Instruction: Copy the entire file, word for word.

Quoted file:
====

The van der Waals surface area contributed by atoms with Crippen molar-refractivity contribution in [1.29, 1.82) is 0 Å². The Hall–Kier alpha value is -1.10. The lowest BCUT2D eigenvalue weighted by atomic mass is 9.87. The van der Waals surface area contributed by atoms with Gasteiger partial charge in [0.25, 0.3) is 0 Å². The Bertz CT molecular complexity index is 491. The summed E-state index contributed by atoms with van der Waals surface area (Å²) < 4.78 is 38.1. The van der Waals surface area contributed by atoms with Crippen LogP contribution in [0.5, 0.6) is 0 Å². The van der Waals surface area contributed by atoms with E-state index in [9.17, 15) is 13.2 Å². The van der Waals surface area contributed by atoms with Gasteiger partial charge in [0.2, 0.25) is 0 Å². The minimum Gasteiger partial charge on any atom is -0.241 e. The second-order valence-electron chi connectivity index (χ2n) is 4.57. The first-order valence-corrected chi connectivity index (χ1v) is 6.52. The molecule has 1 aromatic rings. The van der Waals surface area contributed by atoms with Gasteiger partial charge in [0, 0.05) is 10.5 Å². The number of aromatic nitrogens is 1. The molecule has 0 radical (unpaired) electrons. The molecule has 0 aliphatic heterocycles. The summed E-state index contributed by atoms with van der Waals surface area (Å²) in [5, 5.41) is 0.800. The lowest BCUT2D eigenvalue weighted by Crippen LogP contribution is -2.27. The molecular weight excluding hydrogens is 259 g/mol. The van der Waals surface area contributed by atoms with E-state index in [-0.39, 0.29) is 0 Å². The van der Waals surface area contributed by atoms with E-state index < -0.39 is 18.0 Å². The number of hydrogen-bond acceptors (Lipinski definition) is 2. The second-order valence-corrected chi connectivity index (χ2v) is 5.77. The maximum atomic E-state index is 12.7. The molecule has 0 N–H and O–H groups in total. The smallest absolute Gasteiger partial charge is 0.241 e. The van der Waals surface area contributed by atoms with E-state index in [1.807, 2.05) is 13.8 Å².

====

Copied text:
The van der Waals surface area contributed by atoms with Crippen molar-refractivity contribution in [1.29, 1.82) is 0 Å². The Hall–Kier alpha value is -1.10. The lowest BCUT2D eigenvalue weighted by atomic mass is 9.87. The van der Waals surface area contributed by atoms with Gasteiger partial charge in [0.25, 0.3) is 0 Å². The Bertz CT molecular complexity index is 491. The summed E-state index contributed by atoms with van der Waals surface area (Å²) < 4.78 is 38.1. The van der Waals surface area contributed by atoms with Crippen LogP contribution in [0.5, 0.6) is 0 Å². The van der Waals surface area contributed by atoms with E-state index in [9.17, 15) is 13.2 Å². The van der Waals surface area contributed by atoms with Gasteiger partial charge in [0.2, 0.25) is 0 Å². The minimum Gasteiger partial charge on any atom is -0.241 e. The second-order valence-electron chi connectivity index (χ2n) is 4.57. The first-order valence-corrected chi connectivity index (χ1v) is 6.52. The molecule has 1 aromatic rings. The van der Waals surface area contributed by atoms with Gasteiger partial charge in [0, 0.05) is 10.5 Å². The number of aromatic nitrogens is 1. The molecule has 0 radical (unpaired) electrons. The molecule has 0 aliphatic heterocycles. The summed E-state index contributed by atoms with van der Waals surface area (Å²) in [5, 5.41) is 0.800. The lowest BCUT2D eigenvalue weighted by Crippen LogP contribution is -2.27. The molecular weight excluding hydrogens is 259 g/mol. The van der Waals surface area contributed by atoms with E-state index in [-0.39, 0.29) is 0 Å². The van der Waals surface area contributed by atoms with E-state index < -0.39 is 18.0 Å². The number of hydrogen-bond acceptors (Lipinski definition) is 2. The second-order valence-corrected chi connectivity index (χ2v) is 5.77. The maximum atomic E-state index is 12.7. The molecule has 0 N–H and O–H groups in total. The smallest absolute Gasteiger partial charge is 0.241 e. The van der Waals surface area contributed by atoms with E-state index in [1.807, 2.05) is 13.8 Å².